posted 05-17-2007 02:05 PM ET (US)
I like the idea I found in the archives. Mount the speakers in the sides of the cooler in front of the console. I use it just for storage anyway.
posted 05-17-2007 10:38 PM ET (US)
AtoZ said: "Mount the speakers in the sides of the cooler in front of the console."
I wish someone had pointed out that perfect use for the cooler to the original owner of my 15_Rage. Instead, I have a 5" hole facing the back of the cooler. (the speaker is for the VHF radio in the console). Once I put a cooler in the cooler chocks, the speaker speaks to the cooler and not much else. Meanwhile, I understand from the previous owner that the original owner left the original cooler that belonged on the boat on some island in the bahamas, having become too drunk to remember it needed to go back in the boat before he departed... (if boats could talk, I'm sure this one would have some stories...)
posted 05-18-2007 12:23 PM ET (US)
Adding an AM/FM radio is my Spring project I am about to purchase the Poly Planar MRD-60 because it does not require an add on faceplate cover. It may not have the fidelity of some other options but the convenience of a sealed front panel outweighs that in my opinion. An open cockpit boat will not have great fidelity no mater what you install.
Another reason I am liking the Poly Planar is the availability of speakers with a built in IR receiver. This will allow remote control of the radio when I am in the bow. According to Poly Planar the speakers are identical to those without the IR receiver so you do not have to put in a pair to match them. They are available in 4", 5" or 6".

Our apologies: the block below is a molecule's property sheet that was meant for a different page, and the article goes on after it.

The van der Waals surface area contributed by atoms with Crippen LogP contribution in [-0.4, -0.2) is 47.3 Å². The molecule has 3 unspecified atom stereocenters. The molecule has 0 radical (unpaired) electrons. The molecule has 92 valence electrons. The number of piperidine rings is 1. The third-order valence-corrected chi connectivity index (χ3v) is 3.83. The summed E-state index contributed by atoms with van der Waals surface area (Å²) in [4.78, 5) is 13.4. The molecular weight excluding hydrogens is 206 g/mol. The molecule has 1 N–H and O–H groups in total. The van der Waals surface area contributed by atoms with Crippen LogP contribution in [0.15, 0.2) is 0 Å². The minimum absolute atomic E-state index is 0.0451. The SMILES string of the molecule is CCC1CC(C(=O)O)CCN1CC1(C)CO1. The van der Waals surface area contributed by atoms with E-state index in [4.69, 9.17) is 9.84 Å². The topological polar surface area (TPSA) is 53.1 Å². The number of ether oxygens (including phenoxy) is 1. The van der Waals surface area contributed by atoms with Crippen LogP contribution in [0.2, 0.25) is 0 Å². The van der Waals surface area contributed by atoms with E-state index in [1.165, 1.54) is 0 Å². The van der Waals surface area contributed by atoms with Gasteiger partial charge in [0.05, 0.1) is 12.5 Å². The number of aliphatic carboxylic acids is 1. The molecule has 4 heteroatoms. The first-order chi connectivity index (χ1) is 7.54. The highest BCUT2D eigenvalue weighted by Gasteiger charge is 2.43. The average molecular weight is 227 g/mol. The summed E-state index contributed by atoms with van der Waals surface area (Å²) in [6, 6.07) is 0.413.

For signal reception I plan to use a Shakesphere splitter with my existing VHF antenna.
When I get the boat home from storage next weekend I'll figure out the speaker placement.
posted 05-18-2007 03:16 PM ET (US)
This thread got me thinking about it last night, and I decided that if I were to set up my radio on the montauk, I would probably build a box/cradle for it to sit in inside the center console, which would only require a couple of small screws to secure. That way, no facemount cutting, no trying to hang it from the ceiling. However, that still leaves me with two five inch holes to cut for speakers. I really just dont like the idea of doing that, its very invasive, and there is definitely no turning back. Once they are there, they are there. I am going to look for a couple of tiny speakers, as small as possible, that I could fasten to the top of the cc. Again, the wires could run through an existing conduit hole, and the speakers would only require a couple of small screws to attach. So far the only thing I have found are VHF extension speakers. They are small, but I think for music their sound quality would probably be poor.
I am not concerned with being able to do the actual install. I have done things much more complicated and difficult. But cutting numerous large holes in my original console gives me pause. Someday I will sell this thing, and I dont want it to look like one of those wonderful old classic pickup trucks that has been chopped all to hell and has every custom modern off-road modification in the world. They end up looking trashy. I like my classic intact, so the less invasive the better. To each their own.
posted 05-18-2007 03:23 PM ET (US)
Carry on sony, breaks throw away, get another one, no radio hole or speakers in the boat...good luck
posted 05-18-2007 03:37 PM ET (US)